• light penetration, visibility, and bio-luminescence observations
  • distribution of organisms under observation in the water column and on the sea floor
  • marine geological study of the trench environment
  • engineering tests of equipment at great depths
  • determination of pressure effects on hull polarity

OperationsEdit

Trieste departed San Diego on October 5, 1959 for Guam aboard the freighter SS Santa Mariana to participate in Project Nekton, a series of very deep dives near Guam, culminating in a descent to the Mariana Trench. It had been modified with a larger gasoline float, larger ballast tubs, and a newly designed heavy pressure sphere (made by Krupp in Germany), after having been purchased by the Office of Naval Research, which undertook the modification.[4]

Guam was selected for the test dives because it was a major naval base with complete facilities only 200 mi (320 km) from the Challenger Deep. The tug USS Wandank (ATA-204) towed Trieste between Guam and the dive sites where project flagship USS Lewis (DE-535) tracked the submerged Trieste with sonar. The first two test dives in the Nekton series were conducted at Guam in the Apra Harbor, then a third dive off the Western flank of Guam reached 4,900 feet (1,500 m). This dive was intended to have the same duration as the deep dive for an endurance test to reveal material failures or hazards not encountered during shorter dives. Trieste could surface in 20 minutes from this depth if problems arose, but no problems were encountered.[4]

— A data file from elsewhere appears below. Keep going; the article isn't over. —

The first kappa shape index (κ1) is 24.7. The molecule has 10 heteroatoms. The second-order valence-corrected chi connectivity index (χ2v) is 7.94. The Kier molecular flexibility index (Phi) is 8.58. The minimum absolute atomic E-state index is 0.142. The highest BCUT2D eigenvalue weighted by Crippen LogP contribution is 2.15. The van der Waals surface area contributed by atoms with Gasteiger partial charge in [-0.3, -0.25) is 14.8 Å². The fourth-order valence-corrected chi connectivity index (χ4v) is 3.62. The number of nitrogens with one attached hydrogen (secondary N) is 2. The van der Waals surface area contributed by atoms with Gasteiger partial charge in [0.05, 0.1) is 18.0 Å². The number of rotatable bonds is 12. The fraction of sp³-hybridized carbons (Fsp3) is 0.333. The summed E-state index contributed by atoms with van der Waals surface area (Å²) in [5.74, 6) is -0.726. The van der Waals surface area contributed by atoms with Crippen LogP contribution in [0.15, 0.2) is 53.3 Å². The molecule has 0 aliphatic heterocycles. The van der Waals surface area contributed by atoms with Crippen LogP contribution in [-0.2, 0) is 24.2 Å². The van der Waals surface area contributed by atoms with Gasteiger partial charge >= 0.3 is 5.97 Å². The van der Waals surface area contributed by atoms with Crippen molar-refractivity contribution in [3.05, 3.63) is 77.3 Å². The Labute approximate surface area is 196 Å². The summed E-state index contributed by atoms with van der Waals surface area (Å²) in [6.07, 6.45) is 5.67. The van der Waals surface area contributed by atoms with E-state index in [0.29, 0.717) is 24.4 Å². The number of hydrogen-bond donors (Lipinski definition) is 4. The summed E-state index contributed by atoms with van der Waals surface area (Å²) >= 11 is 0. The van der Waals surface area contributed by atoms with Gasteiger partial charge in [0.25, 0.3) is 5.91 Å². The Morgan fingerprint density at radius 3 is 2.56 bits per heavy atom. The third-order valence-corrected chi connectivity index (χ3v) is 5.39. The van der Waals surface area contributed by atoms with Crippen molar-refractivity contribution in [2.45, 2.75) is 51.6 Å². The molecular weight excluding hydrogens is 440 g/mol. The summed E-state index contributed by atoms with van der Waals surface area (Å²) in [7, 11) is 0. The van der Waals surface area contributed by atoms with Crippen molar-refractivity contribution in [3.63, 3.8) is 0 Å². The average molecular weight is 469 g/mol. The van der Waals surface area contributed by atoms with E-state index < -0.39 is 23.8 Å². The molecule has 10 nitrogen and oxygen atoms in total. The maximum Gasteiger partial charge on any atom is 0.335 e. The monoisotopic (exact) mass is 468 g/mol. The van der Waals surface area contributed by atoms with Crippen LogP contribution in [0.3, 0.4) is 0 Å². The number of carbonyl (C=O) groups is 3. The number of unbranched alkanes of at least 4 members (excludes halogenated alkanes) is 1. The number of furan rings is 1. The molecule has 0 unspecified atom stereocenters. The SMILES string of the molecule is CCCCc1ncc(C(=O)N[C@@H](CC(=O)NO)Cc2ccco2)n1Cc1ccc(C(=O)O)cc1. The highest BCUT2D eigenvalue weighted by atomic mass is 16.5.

Fourth diveEdit

The fourth dive in the Nekton series, was a very deep dive into the Nero Deep of the Marianas Trench. This deep had been discovered in 1899 by the USS Nero (AC-17) in a search for a deep sea cable route to the orient. It was dive 61 in a long series of bathyscaphe dives supervised by Jacques Piccard. Trieste reached 18,600 feet (5,700 m), later recalibrated to 18,150 feet (5,530 m) depth, to the sea floor, on November 15, 1959. This dive set a new world record depth formerly held by the French Navy for the 13,440 ft (4,100 m) descent on their bathyscaphe FNRS-3 off Dakar, Senegal in 1954.[4]